A few weeks ago my friend over at JDM Clips made a visit to the Honda Headquarters where they had on display the new Mugen designed GT300 CR-Z that is currently competing in the Super GT series. If the Toyota Prius GT300 car wasn’t ironic enough for you, Honda is here to fulfill your hybrid race car cliches with the new CR-Z contender. It’s difficult to think that any hybrid car you see on the street would be holding it’s own against the likes of the BRZ, BMW Z4’s, Nismo GTR GT3’s, Porsches, Aston Martin’s, Lambos and Corvettes, but make no mistake; this is one fast hybrid. In fact, in only it’s second outing it managed to capture pole position and continues to impress on the grid. Granted it’s 300hp 2.8 liter twin-turbo V6, with electric motor, isn’t offered as an option from Honda to you and I (unfortunately), but it’s still a CR-Z chassis; a capable one at that. Click past the break to see the CR-Z up close, compliments of JDM Clips.
. So, I actually have a lot of cool stuff to post up and write about; new features, Super GT news, shop visits – the only snag is, I can’t access it! Earlier to day […]
. Whenever I think of the J-Loc Super GT team I imagine a group of young, millionaire-esque drivers who spend their weekdays parlaying cash at ritzy clubs and restaurants, picking up beautiful women in lounges, […]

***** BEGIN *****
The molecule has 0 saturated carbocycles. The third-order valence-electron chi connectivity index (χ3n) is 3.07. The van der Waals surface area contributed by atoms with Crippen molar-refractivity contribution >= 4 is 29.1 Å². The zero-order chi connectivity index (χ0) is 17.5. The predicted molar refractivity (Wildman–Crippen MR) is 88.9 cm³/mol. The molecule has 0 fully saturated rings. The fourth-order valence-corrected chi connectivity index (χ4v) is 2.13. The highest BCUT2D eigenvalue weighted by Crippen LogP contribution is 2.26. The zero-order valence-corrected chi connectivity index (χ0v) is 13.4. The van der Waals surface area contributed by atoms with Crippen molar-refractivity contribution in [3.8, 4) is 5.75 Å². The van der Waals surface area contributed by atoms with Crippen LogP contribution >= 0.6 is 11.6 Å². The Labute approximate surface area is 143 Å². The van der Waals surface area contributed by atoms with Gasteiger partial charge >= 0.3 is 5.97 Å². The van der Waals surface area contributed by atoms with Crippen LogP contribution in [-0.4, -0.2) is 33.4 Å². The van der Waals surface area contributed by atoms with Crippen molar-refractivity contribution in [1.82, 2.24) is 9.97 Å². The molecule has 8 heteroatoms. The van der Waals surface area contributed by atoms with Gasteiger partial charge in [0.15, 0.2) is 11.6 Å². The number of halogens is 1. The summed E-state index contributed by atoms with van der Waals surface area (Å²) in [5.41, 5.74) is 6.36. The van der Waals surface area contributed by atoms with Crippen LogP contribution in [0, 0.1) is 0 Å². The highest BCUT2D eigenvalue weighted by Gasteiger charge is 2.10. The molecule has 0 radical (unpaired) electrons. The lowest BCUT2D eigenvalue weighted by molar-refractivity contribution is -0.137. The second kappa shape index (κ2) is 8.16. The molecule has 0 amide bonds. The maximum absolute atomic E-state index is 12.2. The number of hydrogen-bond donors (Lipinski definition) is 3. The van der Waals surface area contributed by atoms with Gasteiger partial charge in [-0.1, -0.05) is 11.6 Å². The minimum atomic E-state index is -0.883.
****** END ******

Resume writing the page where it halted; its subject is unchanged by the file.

. New wallpaper available of the ZENT GT500 SC430 at Fuji Speedway in scene – click here to go to the desktop page to see it in high resolution. .
. Eneos GT500 Lexus SC430 | Fuji Speedway .
. Playing in the rain Super GT Gainer DIXCEL GT300 R8 LMS – Tetsuya Tanaka | Katsuyuki Hiranaka – Fuji Speedway .
. Super GT Round 2 | Fuji Speedway – Oyama, Japan | Subaru BRZ GT300 .
In two weeks the Super GT teams will make their way over to Malaysia for the third Round of the series that takes place at Sepang International Circuit. So, that means I have two more weeks to show you coverage of the Fuji race! Just kidding; I have a few more shots of the race left, so I’ll throw them into this post. I also have some cool shots from qualifying that I’ll sprinkle around throughout the rest of the week. Judging by the traffic, it seems like you guys are enjoying this series. It’s really a unique race with some awesome cars – for me it was really enjoyable to watch, photograph, and now share. Hope you are enjoying it – click past the break for more .